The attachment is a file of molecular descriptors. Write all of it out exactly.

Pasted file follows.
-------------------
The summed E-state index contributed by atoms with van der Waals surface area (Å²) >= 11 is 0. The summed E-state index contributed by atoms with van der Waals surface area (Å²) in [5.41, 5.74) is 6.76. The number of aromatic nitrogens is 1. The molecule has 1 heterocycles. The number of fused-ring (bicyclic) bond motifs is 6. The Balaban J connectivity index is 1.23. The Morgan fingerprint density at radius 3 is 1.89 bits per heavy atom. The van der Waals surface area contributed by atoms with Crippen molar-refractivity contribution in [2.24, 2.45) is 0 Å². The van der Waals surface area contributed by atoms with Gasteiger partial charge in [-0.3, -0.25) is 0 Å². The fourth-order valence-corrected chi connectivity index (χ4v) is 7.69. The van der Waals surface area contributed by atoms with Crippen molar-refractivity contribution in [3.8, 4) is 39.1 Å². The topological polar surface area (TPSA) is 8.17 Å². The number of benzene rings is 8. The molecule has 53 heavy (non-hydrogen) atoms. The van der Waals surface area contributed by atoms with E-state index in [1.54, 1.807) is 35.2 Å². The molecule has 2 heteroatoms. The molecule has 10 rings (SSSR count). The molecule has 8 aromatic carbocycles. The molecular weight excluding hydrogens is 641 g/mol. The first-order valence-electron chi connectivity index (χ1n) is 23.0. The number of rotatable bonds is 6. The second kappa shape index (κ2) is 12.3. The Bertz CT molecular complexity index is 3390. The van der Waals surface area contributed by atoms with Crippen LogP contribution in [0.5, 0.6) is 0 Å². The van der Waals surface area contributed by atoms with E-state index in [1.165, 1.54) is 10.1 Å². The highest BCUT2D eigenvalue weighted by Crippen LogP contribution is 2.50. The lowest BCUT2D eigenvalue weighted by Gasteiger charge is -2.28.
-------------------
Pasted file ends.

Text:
The summed E-state index contributed by atoms with van der Waals surface area (Å²) >= 11 is 0. The summed E-state index contributed by atoms with van der Waals surface area (Å²) in [5.41, 5.74) is 6.76. The number of aromatic nitrogens is 1. The molecule has 1 heterocycles. The number of fused-ring (bicyclic) bond motifs is 6. The Balaban J connectivity index is 1.23. The Morgan fingerprint density at radius 3 is 1.89 bits per heavy atom. The van der Waals surface area contributed by atoms with Crippen molar-refractivity contribution in [2.24, 2.45) is 0 Å². The van der Waals surface area contributed by atoms with Gasteiger partial charge in [-0.3, -0.25) is 0 Å². The fourth-order valence-corrected chi connectivity index (χ4v) is 7.69. The van der Waals surface area contributed by atoms with Crippen molar-refractivity contribution in [3.8, 4) is 39.1 Å². The topological polar surface area (TPSA) is 8.17 Å². The number of benzene rings is 8. The molecule has 53 heavy (non-hydrogen) atoms. The van der Waals surface area contributed by atoms with E-state index in [1.54, 1.807) is 35.2 Å². The molecule has 2 heteroatoms. The molecule has 10 rings (SSSR count). The molecule has 8 aromatic carbocycles. The molecular weight excluding hydrogens is 641 g/mol. The first-order valence-electron chi connectivity index (χ1n) is 23.0. The number of rotatable bonds is 6. The second kappa shape index (κ2) is 12.3. The Bertz CT molecular complexity index is 3390. The van der Waals surface area contributed by atoms with Crippen LogP contribution in [0.5, 0.6) is 0 Å². The van der Waals surface area contributed by atoms with E-state index in [1.165, 1.54) is 10.1 Å². The highest BCUT2D eigenvalue weighted by Crippen LogP contribution is 2.50. The lowest BCUT2D eigenvalue weighted by Gasteiger charge is -2.28.